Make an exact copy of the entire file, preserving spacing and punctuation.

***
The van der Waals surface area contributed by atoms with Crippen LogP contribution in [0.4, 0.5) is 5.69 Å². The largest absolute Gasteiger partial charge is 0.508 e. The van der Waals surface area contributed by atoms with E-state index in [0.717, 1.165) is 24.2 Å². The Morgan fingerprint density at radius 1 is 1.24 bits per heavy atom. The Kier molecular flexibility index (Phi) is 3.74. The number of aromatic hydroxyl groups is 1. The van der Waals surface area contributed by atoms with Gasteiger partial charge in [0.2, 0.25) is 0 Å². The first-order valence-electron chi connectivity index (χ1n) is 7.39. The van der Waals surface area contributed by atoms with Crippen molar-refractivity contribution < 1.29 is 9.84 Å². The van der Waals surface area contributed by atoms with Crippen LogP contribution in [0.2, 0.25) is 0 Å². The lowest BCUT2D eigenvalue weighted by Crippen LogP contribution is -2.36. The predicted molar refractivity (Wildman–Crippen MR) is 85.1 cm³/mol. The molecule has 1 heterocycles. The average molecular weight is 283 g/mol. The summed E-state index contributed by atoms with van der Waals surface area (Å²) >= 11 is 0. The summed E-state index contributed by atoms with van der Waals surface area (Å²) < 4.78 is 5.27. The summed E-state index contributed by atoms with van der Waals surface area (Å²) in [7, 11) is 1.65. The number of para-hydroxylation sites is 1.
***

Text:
The van der Waals surface area contributed by atoms with Crippen LogP contribution in [0.4, 0.5) is 5.69 Å². The largest absolute Gasteiger partial charge is 0.508 e. The van der Waals surface area contributed by atoms with E-state index in [0.717, 1.165) is 24.2 Å². The Morgan fingerprint density at radius 1 is 1.24 bits per heavy atom. The Kier molecular flexibility index (Phi) is 3.74. The number of aromatic hydroxyl groups is 1. The van der Waals surface area contributed by atoms with Gasteiger partial charge in [0.2, 0.25) is 0 Å². The first-order valence-electron chi connectivity index (χ1n) is 7.39. The van der Waals surface area contributed by atoms with Crippen molar-refractivity contribution < 1.29 is 9.84 Å². The van der Waals surface area contributed by atoms with Crippen LogP contribution in [0.2, 0.25) is 0 Å². The lowest BCUT2D eigenvalue weighted by Crippen LogP contribution is -2.36. The predicted molar refractivity (Wildman–Crippen MR) is 85.1 cm³/mol. The molecule has 1 heterocycles. The average molecular weight is 283 g/mol. The summed E-state index contributed by atoms with van der Waals surface area (Å²) >= 11 is 0. The summed E-state index contributed by atoms with van der Waals surface area (Å²) < 4.78 is 5.27. The summed E-state index contributed by atoms with van der Waals surface area (Å²) in [7, 11) is 1.65. The number of para-hydroxylation sites is 1.